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Re: Benefits of RMAN

From: Mark J. Bobak <>
Date: Fri, 09 Jul 2004 02:39:56 -0400
Message-ID: <>

On Thu, 08 Jul 2004 16:36:40 -0500, JEDIDIAH wrote:

> On 2004-07-07, Mark J. Bobak <> wrote:

>> On Thu, 01 Jul 2004 17:48:11 -0500, JEDIDIAH wrote:
>> (Text snipped)
>>> What Oracle is pushing us into violates "the Unix way of doing things".
>>> Since Oracle's core market is with Unix shops, this is not something
>>> to trivialize. Disasters impose considerable burdens on an enterprise
>>> without making them also contemplate whether or not RMAN will make it
>>> through in one piece.
>> Excuse me? "...whether or not RMAN will make it through in one piece."??
>> If that's truly your opinion, then I can only assume you have either:
>> 1.) Never used RMAN. (Please, try it. Set up a throw away test
> 	I seem to vaguely recall comparing you with a Microsoft shill
> 	before. I think I will renew that observation if you choose
> 	to trivialize those that have experiences different than your
> 	own.

"Microsoft Shill"? Wow, considering that I have no Microsoft products installed on personal systems, and only run it on my desktop at work cause I have to, that's an interesting statement. Also, I don't remember any previous exchanges with you, and I wonder if it's possible you've mixed me up with someone else? (Before yesterday, it's been quite some time since I posted anything at all in this newsgroup.) Also, it was not my intention to "trivialize" anyone's opinion, only to express mine, that being "RMAN is a good thing". I apologize if I came off sounding that way.

> 	That's not a matter of "opinion". It's a matter of experience. One
> 	wonders if you've ever been in a position to do disaster recovery ever
> 	(for play or for real).

Yes, I've done disaster recoveries, both real and simulated. I've done them with conventional backups as well as RMAN backups.

>> database to practice on! It really is very good at what it does.) OR
>> 2.) You looked at it, but didn't really put the time into it. RMAN
>> has a lot of annoying new lingo and terminology. If you're used to
>> conventional backups, it cant bea bit daunting. Bite the bullet, read
>> the docs, pick up the Freeman book or the Velpuri book. It's worth the
>> journey.

> 	This is a RED HERRING on the subject of RMAN's trustability.

Sorry, I have to disagree there. Being comfortable with RMAN, and it's terminology will certainly affect someone's trustability of RMAN, since trustability is about a person's ability to trust. People tend to not trust things that they are not comfortable with. I WOULD say that it's a red herring on the subject of RMAN's reliability, as reliability (or lack thereof) is not dependent on the comfort zone of the user. Either RMAN fundamentally does the right things and is reliable or doesn't and is not reliable.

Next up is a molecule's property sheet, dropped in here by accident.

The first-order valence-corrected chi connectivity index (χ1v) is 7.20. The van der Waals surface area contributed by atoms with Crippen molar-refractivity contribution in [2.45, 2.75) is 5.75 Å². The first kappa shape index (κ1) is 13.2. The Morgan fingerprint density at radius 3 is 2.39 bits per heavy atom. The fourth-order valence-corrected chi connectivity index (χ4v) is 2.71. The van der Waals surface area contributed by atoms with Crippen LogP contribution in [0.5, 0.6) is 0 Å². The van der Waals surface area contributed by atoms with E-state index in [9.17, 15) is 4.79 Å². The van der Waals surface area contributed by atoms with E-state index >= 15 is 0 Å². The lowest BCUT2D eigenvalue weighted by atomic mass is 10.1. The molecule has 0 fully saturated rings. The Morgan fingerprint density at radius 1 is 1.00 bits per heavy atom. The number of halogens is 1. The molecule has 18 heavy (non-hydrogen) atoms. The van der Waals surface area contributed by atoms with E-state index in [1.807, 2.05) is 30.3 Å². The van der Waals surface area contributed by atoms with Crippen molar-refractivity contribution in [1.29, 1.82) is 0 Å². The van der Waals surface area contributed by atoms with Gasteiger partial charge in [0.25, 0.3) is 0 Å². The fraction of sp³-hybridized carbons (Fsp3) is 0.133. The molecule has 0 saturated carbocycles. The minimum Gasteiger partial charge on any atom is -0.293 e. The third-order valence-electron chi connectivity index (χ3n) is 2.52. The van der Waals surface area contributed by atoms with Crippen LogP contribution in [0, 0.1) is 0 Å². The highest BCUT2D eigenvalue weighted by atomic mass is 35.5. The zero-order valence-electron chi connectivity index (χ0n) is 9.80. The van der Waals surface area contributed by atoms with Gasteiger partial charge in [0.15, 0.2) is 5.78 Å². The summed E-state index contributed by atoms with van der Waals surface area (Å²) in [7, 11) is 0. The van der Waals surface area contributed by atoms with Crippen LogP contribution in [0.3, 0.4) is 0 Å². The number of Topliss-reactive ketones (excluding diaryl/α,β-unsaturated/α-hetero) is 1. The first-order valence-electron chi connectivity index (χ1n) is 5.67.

>>> The cost benefit analysis doesn't necessarily work out in Oracle's
>>> favor even for large shops that might actually have thousands of files
>>> to manage.
>> Now who are you kidding? That's what RMAN does *best*! It manages
>> lots and lots of files and keeps track of which versions of which files
>> go with what databases and what archive logs you'll need and where they
>> are. That's RMAN. It's what it does.
> Enterprise backup managers already do this.
> What will RMAN do if you happen to be missing a tape during a disaster?

What will an enterprise backup manager do if you happen to be missing a tape? Also, consider that most folks implement an enterprise backup manager along with RMAN. Many vendors today supply the media management library (MML) that allows you to directly interface RMAN with the various EBMs. So, it's not a mutually exclusive proposition.

>> Try it, you'll like it....;-)

> It's entirely too proprietary.

Well, you're certainly entitled to your opinion. I'll leave you with one last thought. With the advent of ASM in 10g, RMAN is the only game in town. Now, granted, you aren't required to use ASM, at least in 10g. What about future versions? I have no knowledge of Oracle's future plans, but the writing does seem to be on the wall. And if, in fact, that ends up being the long-term direction, you've certainly got plenty of time yet. But, I think ultimately, that's the direction we will all end up going in.

-Mark Received on Fri Jul 09 2004 - 01:39:56 CDT

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